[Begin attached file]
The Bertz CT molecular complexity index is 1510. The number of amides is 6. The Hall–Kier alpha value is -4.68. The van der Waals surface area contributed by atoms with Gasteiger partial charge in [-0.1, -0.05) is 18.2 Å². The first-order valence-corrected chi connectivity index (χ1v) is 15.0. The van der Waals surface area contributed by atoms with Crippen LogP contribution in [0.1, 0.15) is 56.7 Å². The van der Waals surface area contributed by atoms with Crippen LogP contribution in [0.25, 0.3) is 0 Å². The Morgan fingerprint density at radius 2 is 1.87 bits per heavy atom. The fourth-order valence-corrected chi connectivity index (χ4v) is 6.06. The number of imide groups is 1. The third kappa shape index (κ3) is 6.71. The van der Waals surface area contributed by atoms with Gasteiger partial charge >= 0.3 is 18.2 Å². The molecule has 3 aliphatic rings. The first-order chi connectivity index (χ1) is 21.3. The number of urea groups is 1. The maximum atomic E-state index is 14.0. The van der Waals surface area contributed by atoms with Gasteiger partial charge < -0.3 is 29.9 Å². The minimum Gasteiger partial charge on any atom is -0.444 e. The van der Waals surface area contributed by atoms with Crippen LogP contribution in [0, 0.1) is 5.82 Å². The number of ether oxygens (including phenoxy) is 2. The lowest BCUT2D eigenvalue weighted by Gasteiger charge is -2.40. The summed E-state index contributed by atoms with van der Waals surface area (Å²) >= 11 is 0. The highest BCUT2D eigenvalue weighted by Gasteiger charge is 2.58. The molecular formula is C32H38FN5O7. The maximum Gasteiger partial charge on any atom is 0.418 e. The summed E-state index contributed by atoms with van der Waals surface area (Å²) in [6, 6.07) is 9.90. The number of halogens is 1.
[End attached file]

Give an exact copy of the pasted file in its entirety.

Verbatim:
The Bertz CT molecular complexity index is 1510. The number of amides is 6. The Hall–Kier alpha value is -4.68. The van der Waals surface area contributed by atoms with Gasteiger partial charge in [-0.1, -0.05) is 18.2 Å². The first-order valence-corrected chi connectivity index (χ1v) is 15.0. The van der Waals surface area contributed by atoms with Crippen LogP contribution in [0.1, 0.15) is 56.7 Å². The van der Waals surface area contributed by atoms with Crippen LogP contribution in [0.25, 0.3) is 0 Å². The Morgan fingerprint density at radius 2 is 1.87 bits per heavy atom. The fourth-order valence-corrected chi connectivity index (χ4v) is 6.06. The number of imide groups is 1. The third kappa shape index (κ3) is 6.71. The van der Waals surface area contributed by atoms with Gasteiger partial charge >= 0.3 is 18.2 Å². The molecule has 3 aliphatic rings. The first-order chi connectivity index (χ1) is 21.3. The number of urea groups is 1. The maximum atomic E-state index is 14.0. The van der Waals surface area contributed by atoms with Gasteiger partial charge < -0.3 is 29.9 Å². The minimum Gasteiger partial charge on any atom is -0.444 e. The van der Waals surface area contributed by atoms with Crippen LogP contribution in [0, 0.1) is 5.82 Å². The number of ether oxygens (including phenoxy) is 2. The lowest BCUT2D eigenvalue weighted by Gasteiger charge is -2.40. The summed E-state index contributed by atoms with van der Waals surface area (Å²) >= 11 is 0. The highest BCUT2D eigenvalue weighted by Gasteiger charge is 2.58. The molecular formula is C32H38FN5O7. The maximum Gasteiger partial charge on any atom is 0.418 e. The summed E-state index contributed by atoms with van der Waals surface area (Å²) in [6, 6.07) is 9.90. The number of halogens is 1.